Beyond the Headlines: tear gas, fireworks and politics in Lebanon's revolution

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Hind Al Soulia - Riyadh - There's a new government in Beirut but those on the streets are not satisfied. On this week's episode we look at what's next for the Lebanese uprising

James Haines-Young

Jan 23, 2020

January 23, 2020

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After more than three months of protests, Lebanon's politicians agreed on a new government. But this has done little to ease anger on the streets.

Hassan Diab announced the formation of his 20-member government on Tuesday and vowed to get to work on fixing the country's mounting problems.

Lebanon faces a huge economic crisis – debt has topped $85 billion, growth is flat, unemployment is rising and the currency has lost nearly 40 per cent of its value in the past three months.

An anti-government protester holds a Lebanese flag during clashes with riot police in Beirut, Lebanon. Getty Images

Anti government protesters and riot police clash during a second day of violence. Getty Images

Special forces police advance as they push back the anti-government protesters in downtown Beirut. AP Photo

An anti-government protester covered by the smoke of the tear gas, sits in the middle of a street. AP Photo

Special forces police are illuminated by laser pointers from anti-government protesters. AP Photo

A window shop smashed by anti-government protesters is seen during a protest against the new government, in downtown Beirut. AP Photo

Men pass in front of a coffee shop that was smashed by anti-government protesters. AP Photo

A Lebanese anti-government protester hurls stones at riot police. AFP

Riot police forces block a road leading to the parliament during clashes with anti-government protesters. AFP

Riot police chase an anti-government protester. AFP

Riot police detain an anti-government protester. AFP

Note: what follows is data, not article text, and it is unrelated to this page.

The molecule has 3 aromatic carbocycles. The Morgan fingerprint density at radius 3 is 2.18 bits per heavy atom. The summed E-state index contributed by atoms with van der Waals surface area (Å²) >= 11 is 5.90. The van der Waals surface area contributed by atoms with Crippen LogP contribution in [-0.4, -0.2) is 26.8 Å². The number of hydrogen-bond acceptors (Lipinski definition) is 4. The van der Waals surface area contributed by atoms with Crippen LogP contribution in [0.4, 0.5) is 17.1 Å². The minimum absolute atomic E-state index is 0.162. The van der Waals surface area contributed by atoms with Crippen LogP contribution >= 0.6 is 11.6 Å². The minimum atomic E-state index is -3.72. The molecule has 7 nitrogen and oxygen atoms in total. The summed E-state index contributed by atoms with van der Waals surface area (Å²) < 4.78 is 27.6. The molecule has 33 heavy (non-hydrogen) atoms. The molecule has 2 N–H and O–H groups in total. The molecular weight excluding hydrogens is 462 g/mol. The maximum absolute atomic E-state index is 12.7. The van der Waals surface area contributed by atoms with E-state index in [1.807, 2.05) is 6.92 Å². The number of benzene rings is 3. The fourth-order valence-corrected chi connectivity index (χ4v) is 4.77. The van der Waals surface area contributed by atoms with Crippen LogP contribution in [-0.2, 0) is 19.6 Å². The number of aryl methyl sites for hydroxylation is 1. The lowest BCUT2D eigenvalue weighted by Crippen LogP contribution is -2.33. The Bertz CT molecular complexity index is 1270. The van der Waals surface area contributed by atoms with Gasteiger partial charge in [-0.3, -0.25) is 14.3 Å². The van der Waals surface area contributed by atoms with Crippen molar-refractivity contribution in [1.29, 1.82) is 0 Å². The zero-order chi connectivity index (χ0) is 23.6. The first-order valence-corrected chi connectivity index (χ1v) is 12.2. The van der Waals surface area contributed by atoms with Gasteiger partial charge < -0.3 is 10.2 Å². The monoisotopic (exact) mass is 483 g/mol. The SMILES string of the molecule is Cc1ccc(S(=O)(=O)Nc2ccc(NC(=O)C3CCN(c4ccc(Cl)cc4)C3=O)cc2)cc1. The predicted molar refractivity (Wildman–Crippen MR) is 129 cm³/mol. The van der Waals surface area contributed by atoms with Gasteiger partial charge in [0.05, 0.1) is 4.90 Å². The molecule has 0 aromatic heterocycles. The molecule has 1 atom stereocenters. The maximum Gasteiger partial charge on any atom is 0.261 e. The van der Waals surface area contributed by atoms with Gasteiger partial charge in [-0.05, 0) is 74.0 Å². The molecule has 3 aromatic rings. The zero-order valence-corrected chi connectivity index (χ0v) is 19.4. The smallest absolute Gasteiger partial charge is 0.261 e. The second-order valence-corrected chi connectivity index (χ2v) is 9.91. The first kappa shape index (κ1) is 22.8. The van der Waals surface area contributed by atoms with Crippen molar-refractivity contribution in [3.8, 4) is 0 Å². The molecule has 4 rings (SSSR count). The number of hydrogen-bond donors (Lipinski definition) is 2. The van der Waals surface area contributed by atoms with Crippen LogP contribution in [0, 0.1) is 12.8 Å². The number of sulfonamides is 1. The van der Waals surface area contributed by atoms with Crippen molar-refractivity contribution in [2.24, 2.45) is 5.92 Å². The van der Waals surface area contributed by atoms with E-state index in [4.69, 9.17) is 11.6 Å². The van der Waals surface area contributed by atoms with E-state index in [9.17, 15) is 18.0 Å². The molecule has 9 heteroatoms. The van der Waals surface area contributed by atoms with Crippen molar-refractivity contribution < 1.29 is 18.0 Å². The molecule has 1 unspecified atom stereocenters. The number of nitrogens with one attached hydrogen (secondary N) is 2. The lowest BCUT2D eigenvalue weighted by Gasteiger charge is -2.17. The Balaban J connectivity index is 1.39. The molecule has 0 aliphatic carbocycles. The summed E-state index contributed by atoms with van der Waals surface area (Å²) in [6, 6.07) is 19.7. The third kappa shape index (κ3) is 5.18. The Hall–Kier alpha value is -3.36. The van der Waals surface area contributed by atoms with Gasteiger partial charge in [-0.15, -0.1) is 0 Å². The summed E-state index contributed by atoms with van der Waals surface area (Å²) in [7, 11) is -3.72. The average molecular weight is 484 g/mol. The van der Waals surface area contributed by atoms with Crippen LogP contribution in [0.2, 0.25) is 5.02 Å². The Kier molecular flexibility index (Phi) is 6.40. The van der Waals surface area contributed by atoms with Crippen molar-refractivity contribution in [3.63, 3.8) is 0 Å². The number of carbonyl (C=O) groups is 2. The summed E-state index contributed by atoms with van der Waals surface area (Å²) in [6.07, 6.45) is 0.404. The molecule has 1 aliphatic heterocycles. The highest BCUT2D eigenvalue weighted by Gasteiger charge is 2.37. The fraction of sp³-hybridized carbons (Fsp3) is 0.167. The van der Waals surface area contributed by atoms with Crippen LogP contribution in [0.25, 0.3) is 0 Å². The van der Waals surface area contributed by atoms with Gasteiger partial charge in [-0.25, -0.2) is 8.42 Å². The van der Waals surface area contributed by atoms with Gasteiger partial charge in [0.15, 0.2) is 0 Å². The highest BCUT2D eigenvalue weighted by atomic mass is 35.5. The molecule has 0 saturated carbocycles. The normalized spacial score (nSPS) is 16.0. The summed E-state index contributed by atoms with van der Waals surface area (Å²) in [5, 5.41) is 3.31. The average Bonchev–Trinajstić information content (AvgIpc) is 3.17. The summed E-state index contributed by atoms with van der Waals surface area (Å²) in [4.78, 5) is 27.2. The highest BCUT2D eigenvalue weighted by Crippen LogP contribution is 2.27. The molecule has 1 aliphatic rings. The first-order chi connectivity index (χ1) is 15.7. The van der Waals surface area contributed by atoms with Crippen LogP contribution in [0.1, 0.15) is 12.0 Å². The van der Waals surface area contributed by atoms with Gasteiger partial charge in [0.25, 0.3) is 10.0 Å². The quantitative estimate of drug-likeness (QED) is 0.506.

Teargas engulfs Red Cross medics as anti government protesters and riot police clash during a second day of violence. Getty Images

Army soldiers deploy on a street where anti-government protesters clash with riot police. AP Photo

An anti government protester fires fireworks at riot police as they clash during a second day of violence. Getty Images

Smoke rises as Lebanese army soldiers walk during a protest against the newly formed government in Beirut. Reuters

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But his administration hasn't been welcomed on the streets of Beirut, where protesters are clashing most evenings with police.

One side is throwing rocks, debris and fireworks, the other is firing tear gas, rubber bullets and water cannon.

Dozens have been wounded on both sides.

On this week's Beyond the Headlines, The National's Willy Lowry reported from the tear gas-filled streets of Beirut. He spoke to young people angry at what they've called Mr Diab's "one-colour" government.

We also spoke to Nasser Saidi, a former Lebanese economy minister and former vice governor of the central bank of Lebanon. He laid out plainly the scale of the crisis and his recommendations of what the new government should do.

If you've not listened to last week's episode, check it out below.

After the death of Sultan Qaboos, Beyond the Headlines looked at the legacy of the canny negotiator and much-loved leader of Oman.

Updated: January 23, 2020 08:37 PM

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